had what It terms a Joint working
agreement with its employees. Joint
agreement! Ve gods, what Irony! Wu
It an agreement or only a cunningly
devised Instrument of compulsion? To
create an agreement all parties thereto
must volunteer to agree, Did the men
volunteer to agree, er were they compelled to accept the terms of an Instrument of force? What are the facte?
Ths men selected a committee ot Ave
to negotiate an agreement with the
company. Tke general manager of the
company drew up the excelled agreement and presented It to the committee, two of whom refused to accept
!! Its terms. The committee In turn pre*
' seated It to the men,, tbe men refused
to ratify the terms offered and In-
! structed the committee to negotiate
for additional rights:' The committee
failed to secure any modification of
the general manager's original offer,
aad the matter wu never again pre-
: sentod to the men u a whole for ratification, However, the general manager
had vary carefully written Into his
would-be agreement a provlalon where,
by anyone accepting employment from
the oompaay must slso become a party
to his agreement.  To accept employ-
s ment meant to be made aa Involuntary
party to an ex parte Instrument. The
men were disorganised, they hsd no
voles, no choice, no escape. The general manager knew his advantage and
stood pat The men had. no saving
force behind them, no court of appeal
was open, all the avenues to redress
were closed to them, and they were
compelled to work and thereby they
became, not a willing factor to a Joint
agreement, but tie helpless victims ot
At lut meeting of Vancouver
log Tradu Council a vote of thanks
for services rendered wu unanimously
tendered to Del. Staples, who resigned
ss secretary to leave for Seattle, along
with Rod Matheson, who had bun a
bualneaa agent of the Painters' local
for ume jure and a resident of Vancouver for the put ten years.
The eoindldscldsdteeak.the.een.
trsl labor body to elect a' Outness
sgsnt In conjunction with tho Bunding
Tradu Council. Excerpts from^ the
official minutes reads   ;
Communication from A. F. of L., re,
organisers.  Received.   ,
From Building Tradu Department,
re, organiser.   Received.
From B. C. Federation of Lahor uk-
Ing council to affiliate. Received and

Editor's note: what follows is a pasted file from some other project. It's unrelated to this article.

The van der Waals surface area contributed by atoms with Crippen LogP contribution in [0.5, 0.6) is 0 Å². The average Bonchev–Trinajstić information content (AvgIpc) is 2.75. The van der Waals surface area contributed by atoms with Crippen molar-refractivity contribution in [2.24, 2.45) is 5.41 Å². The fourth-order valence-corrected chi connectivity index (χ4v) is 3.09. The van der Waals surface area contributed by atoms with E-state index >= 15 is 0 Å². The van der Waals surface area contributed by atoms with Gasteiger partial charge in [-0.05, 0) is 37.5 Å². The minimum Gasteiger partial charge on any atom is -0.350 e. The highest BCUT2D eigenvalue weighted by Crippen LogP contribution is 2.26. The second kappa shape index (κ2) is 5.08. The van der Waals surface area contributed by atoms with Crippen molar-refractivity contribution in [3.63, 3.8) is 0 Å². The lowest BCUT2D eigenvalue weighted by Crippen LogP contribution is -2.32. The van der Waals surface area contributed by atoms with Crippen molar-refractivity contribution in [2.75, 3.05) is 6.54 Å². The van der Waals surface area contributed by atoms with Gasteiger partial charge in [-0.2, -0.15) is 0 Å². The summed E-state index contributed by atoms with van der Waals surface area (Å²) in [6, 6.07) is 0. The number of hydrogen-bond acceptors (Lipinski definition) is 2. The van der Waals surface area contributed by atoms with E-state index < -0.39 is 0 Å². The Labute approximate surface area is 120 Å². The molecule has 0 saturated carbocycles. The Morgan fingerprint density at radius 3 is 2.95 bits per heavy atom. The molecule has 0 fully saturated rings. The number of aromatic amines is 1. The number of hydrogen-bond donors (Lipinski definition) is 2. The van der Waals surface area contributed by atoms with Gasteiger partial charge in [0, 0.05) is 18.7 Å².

laid on table; secretary to notify sec.
retary of Federation.
Reports of Committees.
Report of auditing committee was
read and accepted showing a balance
as follows:
General Fund $29.09
Teamatera Organisation Fund 64.00
Total 188.00
Committee to visit Y. M, C. A. contractors reported firm hiring union
Teamsters' organisation committee
reported progress.
Moved end seconded that President
McDonald and Delegates Nsgle and
Haberbush be. appointed to visit the
plumbers at their next meeting. Car
Bros. Porter and Haberbush were
elected as secretaries protem for one
trouble waa experienced at the sugar
refinery during the week, but wu ad-
Justed. The recent agreement reached |
along the Sound Is now In force and
the boys sre organised practically 100
psr cent, strong.
Seme Civic Work In Sight
City Clerk McQueen is advertising
that owners of vacant lots must clear
them of brush and trees undsr tbe
new tree clearing bylaw, which passed
the city council a few wuks sgo,
Property owners, under the notice
given by tbe city clerk, bave thirty
daya In which to clear their Iota, after which the city may do the work
aad charge the cut agatut the property es taxes.
Stabbing Affray at Britannia.
To avenge himself for a broken Jaw,
received la a fistic encounter, a Montenegrin strike-breaker attacker another of the ume Ilk, and stabbed
him severely with a sharp-pointed
miner's csndlestlck. The two men are
bow In the hospital at Britannia
Miners trom the Kootenay and
Boundary districts will be surprised
to learn that Scotty Lackey Is now
scabbing at Britannia mines, Lackey
fought In the ring at Phoenix and his
fall torn gace will corns u a uvere
Jolt to his former ringside supporters,
a cunningly devised and Inequitable
instrument of compulsion. Because of
their failure to Join hands with thslr
fellow-workers for the common good
of all, the men were manacled to the
will of their muter,
Morever, not even the terms of this
Instrument, which wu never acceptable, have been granted to the men.
The company have shown s wanton
disregard for Its provisions, the men
have been r.uthlessly discriminated
against, fleeced and mlstrested, and
the general manager's boasted era of
industrial peacs wu no more than a
period of helpless silence, which silence wu broken at the first offer of
assistance from the United Mine
Workers of America, I
New Officers Elsctsd snd Preparations
Msds for Monster Lsbor
Dsy Celebration.
At lut night's muting of the Royal
City Trades and Labor Council the
following officers were elected for the
ensuing term: President, D. 8, Cameron; vice-president, H. Knudson;
general secretary, B. D. Grant; secretary-treasurer, H, Glbb; sergeant-at-